Here's another sad-yet-inspiring Texas tale. This majestic oak, listed in the Hall of Fame of Forestry, is estimated to be between 500 and 600 years old. At one time, it stood three stories high with limbs spanning more than a half acre, but in 1989, a man (later sentenced to nine years in prison) poisoned the mighty tree, which now stands about a third of its original size. It takes its name from a local legend that claims that Stephen F. Austin and Indian leaders signed a treaty beneath its grand canopy. No trip to Austin is complete without paying a visit to this venerable survivor.
[Tours have been discontinued due to a June 2008 fire, and renovations are expected to extend till at least the fall of 2011; please call for more information.] Built around 1856, this Greek Revival mansion is listed on the National Register of Historic Places. The grand structure, home to Texas governors since its construction, boasts 29-foot fluted columns with Ionic capitals, and its interior is filled with priceless art and antiques. Entertaining tours afford a behind-the-scenes look at the history of Texas politics. Advance reservations and a photo ID are required.
[Tours of the tower have are temporarily suspended until Spring 2011 while the Tower undergoes renovations.] This 307-foot Spanish Renaissance landmark at the heart of campus has four clock faces (each measuring 12 feet in diameter) and chimes on the quarter-hour and hour. After some three decades and following renovations, the Tower's observation deck has been reopened to visitors who want to catch a terrific glimpse of Austin. Previously, the Tower had been closed to thwart attempted suicides and out of respect for those people who were killed by a Tower-ensconced sniper in 1966. Barriers and metal detectors are now installed.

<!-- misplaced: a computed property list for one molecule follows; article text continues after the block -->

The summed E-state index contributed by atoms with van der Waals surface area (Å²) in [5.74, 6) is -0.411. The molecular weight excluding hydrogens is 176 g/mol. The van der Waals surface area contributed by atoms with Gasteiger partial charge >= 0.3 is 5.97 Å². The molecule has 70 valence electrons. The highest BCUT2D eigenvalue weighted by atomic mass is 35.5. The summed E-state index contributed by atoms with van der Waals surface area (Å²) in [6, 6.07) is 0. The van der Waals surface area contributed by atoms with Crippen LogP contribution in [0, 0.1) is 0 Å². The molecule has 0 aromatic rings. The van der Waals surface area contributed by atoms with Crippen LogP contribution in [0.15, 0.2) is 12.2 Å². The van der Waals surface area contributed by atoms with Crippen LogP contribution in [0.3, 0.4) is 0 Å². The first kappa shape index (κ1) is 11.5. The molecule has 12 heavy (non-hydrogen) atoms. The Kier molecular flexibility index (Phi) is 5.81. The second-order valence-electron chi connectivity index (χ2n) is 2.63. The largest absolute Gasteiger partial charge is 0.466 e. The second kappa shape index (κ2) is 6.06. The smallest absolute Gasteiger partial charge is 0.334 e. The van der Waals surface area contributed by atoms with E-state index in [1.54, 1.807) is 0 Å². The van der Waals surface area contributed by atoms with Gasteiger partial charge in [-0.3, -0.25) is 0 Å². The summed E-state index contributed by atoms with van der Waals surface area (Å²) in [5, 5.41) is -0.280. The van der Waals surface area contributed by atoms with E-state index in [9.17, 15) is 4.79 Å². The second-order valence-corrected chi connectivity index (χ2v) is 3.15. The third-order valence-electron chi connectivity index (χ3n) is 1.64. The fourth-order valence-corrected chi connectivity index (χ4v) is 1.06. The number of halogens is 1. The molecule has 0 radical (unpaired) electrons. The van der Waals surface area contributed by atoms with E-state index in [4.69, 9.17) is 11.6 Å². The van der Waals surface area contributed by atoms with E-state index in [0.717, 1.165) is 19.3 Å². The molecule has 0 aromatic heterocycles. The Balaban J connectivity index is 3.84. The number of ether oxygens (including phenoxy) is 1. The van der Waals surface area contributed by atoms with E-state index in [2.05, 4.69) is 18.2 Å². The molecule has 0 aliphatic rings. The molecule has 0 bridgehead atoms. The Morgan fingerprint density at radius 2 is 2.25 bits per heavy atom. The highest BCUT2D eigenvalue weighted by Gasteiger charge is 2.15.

The historic State and Paramount Theaters merged in 2000, forming the Austin Theatre Alliance. The Paramount shows films in addition to staging plays and concerts, while the State features drama, dance, comedy, and music productions. Both venues have interesting histories and beautiful period details that can be best appreciated by attending a performance.
Housed in this museum is memorabilia relating to short-story writer William Sydney Porter, who lived in Austin and took the nom de plume, O. Henry. The cottage in which Porter lived appears much as it did during the time he spent here from 1893 to 1895. Writing workshops are offered regularly for folks who want to hone or develop their creative skills. N.B. Guests to the home are asked to wear flat, soft-soled shoes to protect the interior.
A grand, red-granite edifice befitting the Lone Star state, this building was completed in 1888 in Renaissance Revival style. The nation's largest state capitol, Austin's landmark can be seen from throughout the city, and its visual prominence is protected by law. Named to the National Register of Historic Places, the structure also offers lovely grounds and, thanks to major expansions in 1993, still houses a host of government offices. The Texas Capitol Visitors Center is located on the grounds at 112 E 11th Street in a castle-like building dating to 1857.
This 22-acre cemetery, a popular place to visit, offers a glimpse into the state's colorful history. Many famous Texas sons and daughters have been laid to rest here, including former Governor John Connelly, Barbara Jordan, and Stephen F. Austin, the father of Texas. Beautifully landscaped and shaded, it's an interesting, serene place in which to spend an hour or two. To make reservations for a guided tour, call 512-463-6600.